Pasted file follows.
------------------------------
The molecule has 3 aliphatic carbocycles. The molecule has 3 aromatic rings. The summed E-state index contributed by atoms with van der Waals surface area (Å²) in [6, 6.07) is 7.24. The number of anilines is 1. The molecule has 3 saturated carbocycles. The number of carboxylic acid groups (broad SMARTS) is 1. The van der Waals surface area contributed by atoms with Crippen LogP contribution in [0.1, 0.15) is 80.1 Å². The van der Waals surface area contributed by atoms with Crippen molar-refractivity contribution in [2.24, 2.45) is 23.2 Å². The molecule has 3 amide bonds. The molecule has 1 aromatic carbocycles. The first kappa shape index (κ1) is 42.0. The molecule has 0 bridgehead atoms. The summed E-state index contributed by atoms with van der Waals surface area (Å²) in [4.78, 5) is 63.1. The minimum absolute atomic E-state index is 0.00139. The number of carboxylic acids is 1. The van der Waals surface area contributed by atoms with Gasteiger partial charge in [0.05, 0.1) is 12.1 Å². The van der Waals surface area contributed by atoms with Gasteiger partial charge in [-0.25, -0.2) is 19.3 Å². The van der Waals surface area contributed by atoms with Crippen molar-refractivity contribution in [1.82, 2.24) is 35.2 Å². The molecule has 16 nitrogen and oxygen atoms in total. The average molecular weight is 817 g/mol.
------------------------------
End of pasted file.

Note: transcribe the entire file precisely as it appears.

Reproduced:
The molecule has 3 aliphatic carbocycles. The molecule has 3 aromatic rings. The summed E-state index contributed by atoms with van der Waals surface area (Å²) in [6, 6.07) is 7.24. The number of anilines is 1. The molecule has 3 saturated carbocycles. The number of carboxylic acid groups (broad SMARTS) is 1. The van der Waals surface area contributed by atoms with Crippen LogP contribution in [0.1, 0.15) is 80.1 Å². The van der Waals surface area contributed by atoms with Crippen molar-refractivity contribution in [2.24, 2.45) is 23.2 Å². The molecule has 3 amide bonds. The molecule has 1 aromatic carbocycles. The first kappa shape index (κ1) is 42.0. The molecule has 0 bridgehead atoms. The summed E-state index contributed by atoms with van der Waals surface area (Å²) in [4.78, 5) is 63.1. The minimum absolute atomic E-state index is 0.00139. The number of carboxylic acids is 1. The van der Waals surface area contributed by atoms with Gasteiger partial charge in [0.05, 0.1) is 12.1 Å². The van der Waals surface area contributed by atoms with Gasteiger partial charge in [-0.25, -0.2) is 19.3 Å². The van der Waals surface area contributed by atoms with Crippen molar-refractivity contribution in [1.82, 2.24) is 35.2 Å². The molecule has 16 nitrogen and oxygen atoms in total. The average molecular weight is 817 g/mol.